4. Mean Machine (2001)
Mean Machine is a remake of The Longest Yard (1974), a sports comedy set in a U.S. prison where the game of choice is American Football. In this British version, we’re at HM Prison Oxford, and football (soccer) is the choice of game. The film was created as a vehicle for famous “Crazy Gang” footballer Vinnie Jones, who had recently retired and dropped into acting in films such as Lock, Stock and Two Smoking Barrels (1998) and Snatch (2000). The film also reunited most of the cast from executive producer Guy Ritchie’s aforementioned blockbusters.
The film is a fast-paced, action-filled, silly adventure into the prison world where the wardens and prisoners face each other in a tense football game. It’s packed with clichés, and the plot is obvious, but that comfortable familiarity allows the film to entertain you with its witty, sharp dialogue, British humour and gritty violence. A pretty entertaining romp and one of the better “remakes” of this film.
In a rough-and-tumble British prison, where murderers, thieves and assorted madmen are locked away, inmate Danny Meehan (Vinnie Jones) is about to lead them all in the ultimate battle of their degenerate lives — but no one could have guessed it would be a soccer match! Now, in an all-out playoff against the despised guards, the prisoners’ goal isn’t just to make goals; it’s to prove the indomitable nature of their spirit, no matter how much they get kicked, bloodied or knocked around.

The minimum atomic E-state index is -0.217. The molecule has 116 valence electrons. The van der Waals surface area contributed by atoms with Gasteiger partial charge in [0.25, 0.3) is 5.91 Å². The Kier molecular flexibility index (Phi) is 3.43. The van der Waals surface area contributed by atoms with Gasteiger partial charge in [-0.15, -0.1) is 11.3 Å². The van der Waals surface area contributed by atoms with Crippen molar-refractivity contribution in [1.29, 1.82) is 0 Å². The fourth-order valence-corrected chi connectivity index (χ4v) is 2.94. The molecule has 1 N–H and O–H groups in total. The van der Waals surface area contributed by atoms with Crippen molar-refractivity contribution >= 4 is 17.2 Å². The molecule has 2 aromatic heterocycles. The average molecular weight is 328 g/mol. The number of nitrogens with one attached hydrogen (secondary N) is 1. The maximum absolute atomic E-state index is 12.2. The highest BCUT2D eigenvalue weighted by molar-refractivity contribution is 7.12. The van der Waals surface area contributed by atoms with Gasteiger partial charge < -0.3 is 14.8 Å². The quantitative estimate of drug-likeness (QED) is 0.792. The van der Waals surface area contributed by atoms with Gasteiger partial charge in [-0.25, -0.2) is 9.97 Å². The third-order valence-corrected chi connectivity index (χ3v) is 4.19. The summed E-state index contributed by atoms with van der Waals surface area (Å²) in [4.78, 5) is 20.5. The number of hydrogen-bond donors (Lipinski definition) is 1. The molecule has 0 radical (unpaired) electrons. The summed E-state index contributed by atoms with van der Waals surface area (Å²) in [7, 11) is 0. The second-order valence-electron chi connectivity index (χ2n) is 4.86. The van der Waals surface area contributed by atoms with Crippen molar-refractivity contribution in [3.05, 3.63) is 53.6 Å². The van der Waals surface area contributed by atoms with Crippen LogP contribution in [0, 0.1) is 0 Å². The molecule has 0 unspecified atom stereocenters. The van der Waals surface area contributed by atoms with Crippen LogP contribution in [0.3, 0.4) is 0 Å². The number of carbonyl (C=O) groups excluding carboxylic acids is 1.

5. Shaolin Soccer (2001)
The 2001 Chinese film Shaolin Soccer is the perfect mixture of martial arts and monumental soccer. Packed full of high energy action and some incredible matchplay scenarios, this exciting movie is also hilarious to watch. You might not associate a country like China with its football prowess, but the sport is very popular in certain regions. When combined with the impressive, high-kicking action of Kung-Fu, soccer can become an even more exciting game to watch.